It's important to distinguish between measures and analyses, because only analyses can be quantitative or qualitative, not measures.
Measures are, essentially, systematic processes by which we acquire our data, and analyses are processes we use to look at the data. As a rule of thumb, the difference is not hard to find and is given in the name: quantitative analysis deals with numbers, and qualitative analysis doesn't. It looks more complex than it is.
ANOVA and t-tests are both forms of statistical linear regression, for example. They 'concentrate' many standardized observations down to a manageable model we can easily deal with, like an extremely effective form of memory chunking. They're quantitative because they have to do with numbers. Analyses can be quantitative or qualitative, and you can easily tell them apart by whether the technique relies on numbers or judgment.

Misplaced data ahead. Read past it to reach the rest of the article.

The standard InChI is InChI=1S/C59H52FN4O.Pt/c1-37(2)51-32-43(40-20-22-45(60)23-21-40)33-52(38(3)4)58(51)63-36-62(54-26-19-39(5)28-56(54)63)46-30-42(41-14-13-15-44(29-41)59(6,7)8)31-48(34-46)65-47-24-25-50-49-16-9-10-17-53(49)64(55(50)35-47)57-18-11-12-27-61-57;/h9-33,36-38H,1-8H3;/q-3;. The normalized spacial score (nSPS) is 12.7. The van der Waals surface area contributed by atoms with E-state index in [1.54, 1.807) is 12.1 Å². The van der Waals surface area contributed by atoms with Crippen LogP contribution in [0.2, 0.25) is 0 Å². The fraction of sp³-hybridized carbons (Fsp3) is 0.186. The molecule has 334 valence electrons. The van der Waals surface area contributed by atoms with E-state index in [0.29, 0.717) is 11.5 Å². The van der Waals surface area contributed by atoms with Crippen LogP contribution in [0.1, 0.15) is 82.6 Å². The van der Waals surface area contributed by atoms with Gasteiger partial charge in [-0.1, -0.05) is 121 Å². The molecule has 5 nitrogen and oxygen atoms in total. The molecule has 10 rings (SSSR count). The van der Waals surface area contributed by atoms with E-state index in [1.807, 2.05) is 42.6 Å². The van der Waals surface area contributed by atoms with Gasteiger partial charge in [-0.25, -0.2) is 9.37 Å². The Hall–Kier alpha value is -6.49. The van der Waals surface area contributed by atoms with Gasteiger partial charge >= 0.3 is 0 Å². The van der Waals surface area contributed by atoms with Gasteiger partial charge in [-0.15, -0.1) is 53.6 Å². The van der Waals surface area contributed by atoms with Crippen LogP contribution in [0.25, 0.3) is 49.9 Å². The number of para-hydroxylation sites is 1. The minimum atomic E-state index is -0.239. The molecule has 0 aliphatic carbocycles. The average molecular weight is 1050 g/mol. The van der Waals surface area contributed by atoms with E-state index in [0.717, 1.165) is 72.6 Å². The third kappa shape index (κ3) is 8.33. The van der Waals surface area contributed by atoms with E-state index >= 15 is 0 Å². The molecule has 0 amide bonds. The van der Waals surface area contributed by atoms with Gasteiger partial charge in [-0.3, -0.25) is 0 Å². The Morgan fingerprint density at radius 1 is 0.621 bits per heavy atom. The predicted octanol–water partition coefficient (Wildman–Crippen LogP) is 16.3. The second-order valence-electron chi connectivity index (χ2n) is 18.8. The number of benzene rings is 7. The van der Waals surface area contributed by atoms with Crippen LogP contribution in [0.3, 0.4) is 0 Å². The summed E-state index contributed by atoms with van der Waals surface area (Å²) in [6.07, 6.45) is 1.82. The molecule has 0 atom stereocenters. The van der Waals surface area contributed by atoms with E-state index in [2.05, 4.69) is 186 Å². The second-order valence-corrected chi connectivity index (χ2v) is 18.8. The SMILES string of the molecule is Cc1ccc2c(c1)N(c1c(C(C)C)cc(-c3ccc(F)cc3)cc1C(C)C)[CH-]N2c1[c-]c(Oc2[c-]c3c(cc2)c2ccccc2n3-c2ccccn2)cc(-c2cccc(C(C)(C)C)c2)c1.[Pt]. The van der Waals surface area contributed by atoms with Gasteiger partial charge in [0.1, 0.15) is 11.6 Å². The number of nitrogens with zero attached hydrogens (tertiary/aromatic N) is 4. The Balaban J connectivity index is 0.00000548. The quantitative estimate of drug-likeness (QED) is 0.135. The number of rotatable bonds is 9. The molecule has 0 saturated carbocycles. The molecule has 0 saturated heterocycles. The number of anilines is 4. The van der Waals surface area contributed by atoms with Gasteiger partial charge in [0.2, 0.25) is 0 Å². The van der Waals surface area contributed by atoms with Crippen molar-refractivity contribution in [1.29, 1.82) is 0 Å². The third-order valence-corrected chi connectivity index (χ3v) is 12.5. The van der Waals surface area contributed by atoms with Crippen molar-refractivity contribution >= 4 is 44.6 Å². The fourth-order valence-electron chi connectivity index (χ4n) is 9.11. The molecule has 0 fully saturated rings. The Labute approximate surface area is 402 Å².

You didn't actually give any examples of qualitative analysis in the question, but the prototypical example of qualitative analysis is the case study. For various reasons, it's sometimes necessary or just useful to conduct a study based on a single case (e.g., the memory patient HM). These studies can draw meaningful and very useful conclusions based on qualitative analyses like comparative studies, double dichotomy, etc., when we would never be able to reach a meaningful level of statistical power (e.g., because only one or very few patients is/are known to exist in the world).
Measures are neither quantitative or qualitative. Analytic techniques are quantitative or qualitative based on whether or not they work through numbers or human judgment. (Sorry about the formatting, I'm posting from a tablet and will clean it up later.)